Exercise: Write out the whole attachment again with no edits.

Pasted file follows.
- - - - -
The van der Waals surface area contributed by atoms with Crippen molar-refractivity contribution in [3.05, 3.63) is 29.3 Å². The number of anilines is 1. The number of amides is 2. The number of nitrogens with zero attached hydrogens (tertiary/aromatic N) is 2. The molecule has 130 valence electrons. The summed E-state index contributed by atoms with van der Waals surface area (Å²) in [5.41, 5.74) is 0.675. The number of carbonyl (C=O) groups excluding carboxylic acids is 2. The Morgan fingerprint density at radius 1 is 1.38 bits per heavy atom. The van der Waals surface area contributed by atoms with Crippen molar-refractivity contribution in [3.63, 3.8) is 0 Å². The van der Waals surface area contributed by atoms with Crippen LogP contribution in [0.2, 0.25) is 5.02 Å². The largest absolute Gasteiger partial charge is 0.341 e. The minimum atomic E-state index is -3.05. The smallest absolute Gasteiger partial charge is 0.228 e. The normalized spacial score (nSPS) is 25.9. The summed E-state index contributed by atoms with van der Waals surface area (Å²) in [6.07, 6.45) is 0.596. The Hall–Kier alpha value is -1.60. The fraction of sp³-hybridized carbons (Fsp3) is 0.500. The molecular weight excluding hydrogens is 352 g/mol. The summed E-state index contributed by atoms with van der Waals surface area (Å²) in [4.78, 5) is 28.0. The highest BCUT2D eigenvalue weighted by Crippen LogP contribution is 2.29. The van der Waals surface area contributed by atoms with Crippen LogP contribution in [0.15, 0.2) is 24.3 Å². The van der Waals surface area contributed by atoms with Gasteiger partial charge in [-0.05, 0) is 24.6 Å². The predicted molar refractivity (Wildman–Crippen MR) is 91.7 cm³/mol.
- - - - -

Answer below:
The van der Waals surface area contributed by atoms with Crippen molar-refractivity contribution in [3.05, 3.63) is 29.3 Å². The number of anilines is 1. The number of amides is 2. The number of nitrogens with zero attached hydrogens (tertiary/aromatic N) is 2. The molecule has 130 valence electrons. The summed E-state index contributed by atoms with van der Waals surface area (Å²) in [5.41, 5.74) is 0.675. The number of carbonyl (C=O) groups excluding carboxylic acids is 2. The Morgan fingerprint density at radius 1 is 1.38 bits per heavy atom. The van der Waals surface area contributed by atoms with Crippen molar-refractivity contribution in [3.63, 3.8) is 0 Å². The van der Waals surface area contributed by atoms with Crippen LogP contribution in [0.2, 0.25) is 5.02 Å². The largest absolute Gasteiger partial charge is 0.341 e. The minimum atomic E-state index is -3.05. The smallest absolute Gasteiger partial charge is 0.228 e. The normalized spacial score (nSPS) is 25.9. The summed E-state index contributed by atoms with van der Waals surface area (Å²) in [6.07, 6.45) is 0.596. The Hall–Kier alpha value is -1.60. The fraction of sp³-hybridized carbons (Fsp3) is 0.500. The molecular weight excluding hydrogens is 352 g/mol. The summed E-state index contributed by atoms with van der Waals surface area (Å²) in [4.78, 5) is 28.0. The highest BCUT2D eigenvalue weighted by Crippen LogP contribution is 2.29. The van der Waals surface area contributed by atoms with Crippen LogP contribution in [0.15, 0.2) is 24.3 Å². The van der Waals surface area contributed by atoms with Gasteiger partial charge in [-0.05, 0) is 24.6 Å². The predicted molar refractivity (Wildman–Crippen MR) is 91.7 cm³/mol.